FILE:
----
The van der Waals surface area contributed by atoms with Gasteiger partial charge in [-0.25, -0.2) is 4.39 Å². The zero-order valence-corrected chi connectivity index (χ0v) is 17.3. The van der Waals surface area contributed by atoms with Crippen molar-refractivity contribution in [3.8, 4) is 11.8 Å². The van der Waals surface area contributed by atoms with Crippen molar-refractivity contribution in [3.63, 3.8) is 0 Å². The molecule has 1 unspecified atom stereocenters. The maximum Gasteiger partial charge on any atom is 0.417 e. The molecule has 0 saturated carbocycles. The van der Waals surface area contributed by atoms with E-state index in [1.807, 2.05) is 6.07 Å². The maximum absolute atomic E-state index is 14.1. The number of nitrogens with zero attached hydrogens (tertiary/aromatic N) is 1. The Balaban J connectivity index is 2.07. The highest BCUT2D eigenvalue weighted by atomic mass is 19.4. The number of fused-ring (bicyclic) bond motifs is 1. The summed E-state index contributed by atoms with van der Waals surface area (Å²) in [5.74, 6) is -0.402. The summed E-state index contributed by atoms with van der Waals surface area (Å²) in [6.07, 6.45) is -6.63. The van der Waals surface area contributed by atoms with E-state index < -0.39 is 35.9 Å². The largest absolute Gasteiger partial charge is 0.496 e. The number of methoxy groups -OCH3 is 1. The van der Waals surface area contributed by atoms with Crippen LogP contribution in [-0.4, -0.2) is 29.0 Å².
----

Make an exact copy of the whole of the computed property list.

The van der Waals surface area contributed by atoms with Gasteiger partial charge in [-0.25, -0.2) is 4.39 Å². The zero-order valence-corrected chi connectivity index (χ0v) is 17.3. The van der Waals surface area contributed by atoms with Crippen molar-refractivity contribution in [3.8, 4) is 11.8 Å². The van der Waals surface area contributed by atoms with Crippen molar-refractivity contribution in [3.63, 3.8) is 0 Å². The molecule has 1 unspecified atom stereocenters. The maximum Gasteiger partial charge on any atom is 0.417 e. The molecule has 0 saturated carbocycles. The van der Waals surface area contributed by atoms with E-state index in [1.807, 2.05) is 6.07 Å². The maximum absolute atomic E-state index is 14.1. The number of nitrogens with zero attached hydrogens (tertiary/aromatic N) is 1. The Balaban J connectivity index is 2.07. The highest BCUT2D eigenvalue weighted by atomic mass is 19.4. The number of fused-ring (bicyclic) bond motifs is 1. The summed E-state index contributed by atoms with van der Waals surface area (Å²) in [5.74, 6) is -0.402. The summed E-state index contributed by atoms with van der Waals surface area (Å²) in [6.07, 6.45) is -6.63. The van der Waals surface area contributed by atoms with E-state index < -0.39 is 35.9 Å². The largest absolute Gasteiger partial charge is 0.496 e. The number of methoxy groups -OCH3 is 1. The van der Waals surface area contributed by atoms with Crippen LogP contribution in [-0.4, -0.2) is 29.0 Å².